This step therefore involves evaluation different algorithm types:

  • Proof of Authority (PoA): Suitable for private blockchains where a few trusted nodes validate transactions (offers high efficiency and low latency).
  • Practical Byzantine Fault Tolerance (PBFT): Ideal for environments requiring high fault tolerance and where the network can tolerate some malicious nodes (PBFT ensures consistency and reliability).
  • Delegated Proof of Stake (DPoS): Provides scalability and efficiency by delegating transaction validation to a few elected nodes, making it suitable for networks with a larger number of participants.

It’s also important to consider network requirements in this step, by assessing the number of nodes, transaction throughput, and fault tolerance needed for your use case. For instance, if high throughput is critical, DPoS might be the best choice.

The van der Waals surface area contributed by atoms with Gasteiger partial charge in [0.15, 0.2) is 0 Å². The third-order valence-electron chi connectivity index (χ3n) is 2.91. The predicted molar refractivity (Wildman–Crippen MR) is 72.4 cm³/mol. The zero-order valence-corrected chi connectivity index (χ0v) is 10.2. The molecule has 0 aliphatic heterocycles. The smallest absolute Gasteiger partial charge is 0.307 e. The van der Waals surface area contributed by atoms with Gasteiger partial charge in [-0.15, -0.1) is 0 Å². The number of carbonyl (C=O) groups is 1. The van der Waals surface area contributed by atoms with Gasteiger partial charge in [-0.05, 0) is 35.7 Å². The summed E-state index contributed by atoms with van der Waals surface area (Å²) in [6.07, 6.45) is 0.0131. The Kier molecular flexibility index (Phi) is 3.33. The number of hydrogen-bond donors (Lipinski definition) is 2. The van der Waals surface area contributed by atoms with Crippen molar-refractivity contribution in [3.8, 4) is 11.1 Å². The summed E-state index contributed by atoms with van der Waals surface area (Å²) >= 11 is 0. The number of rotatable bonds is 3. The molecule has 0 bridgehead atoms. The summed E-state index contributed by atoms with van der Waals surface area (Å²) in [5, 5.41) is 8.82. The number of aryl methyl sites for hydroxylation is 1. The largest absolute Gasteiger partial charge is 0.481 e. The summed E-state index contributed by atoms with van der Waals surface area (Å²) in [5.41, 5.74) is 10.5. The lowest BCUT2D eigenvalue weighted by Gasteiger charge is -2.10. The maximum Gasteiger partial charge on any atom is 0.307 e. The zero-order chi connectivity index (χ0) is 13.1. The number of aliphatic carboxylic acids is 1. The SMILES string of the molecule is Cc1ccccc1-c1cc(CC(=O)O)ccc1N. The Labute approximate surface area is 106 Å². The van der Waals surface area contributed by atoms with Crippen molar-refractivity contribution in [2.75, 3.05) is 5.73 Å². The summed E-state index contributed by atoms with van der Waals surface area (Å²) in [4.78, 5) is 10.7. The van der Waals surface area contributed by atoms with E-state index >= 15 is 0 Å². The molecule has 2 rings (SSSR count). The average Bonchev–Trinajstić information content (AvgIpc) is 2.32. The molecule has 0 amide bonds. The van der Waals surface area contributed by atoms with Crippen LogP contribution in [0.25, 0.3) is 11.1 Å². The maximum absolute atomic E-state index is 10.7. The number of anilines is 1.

3. Set Up the Network

The next step is to establish a permissioned network. This involves configuring the nodes and defining participant roles. Here’s what you need to do during this stage: 

  • Node Configuration: Determine the number of nodes and their roles (e.g., validators, peers, clients). Nodes can be set up on-premises or in the cloud, depending on the organization’s infrastructure.
  • Permission Management: Implement role-based access control (RBAC) to ensure that only authorized parties have access to the network.
  • Network Topology: Define the network topology, including how nodes will communicate with each other. This involves setting up secure communication channels and ensuring redundancy to prevent single points of failure.
  • Identity Management: Implement a robust identity management system to authenticate and verify participants. Here, use digital certificates and cryptographic keys to manage identities securely.

4. Choose a Suitable Blockchain Platform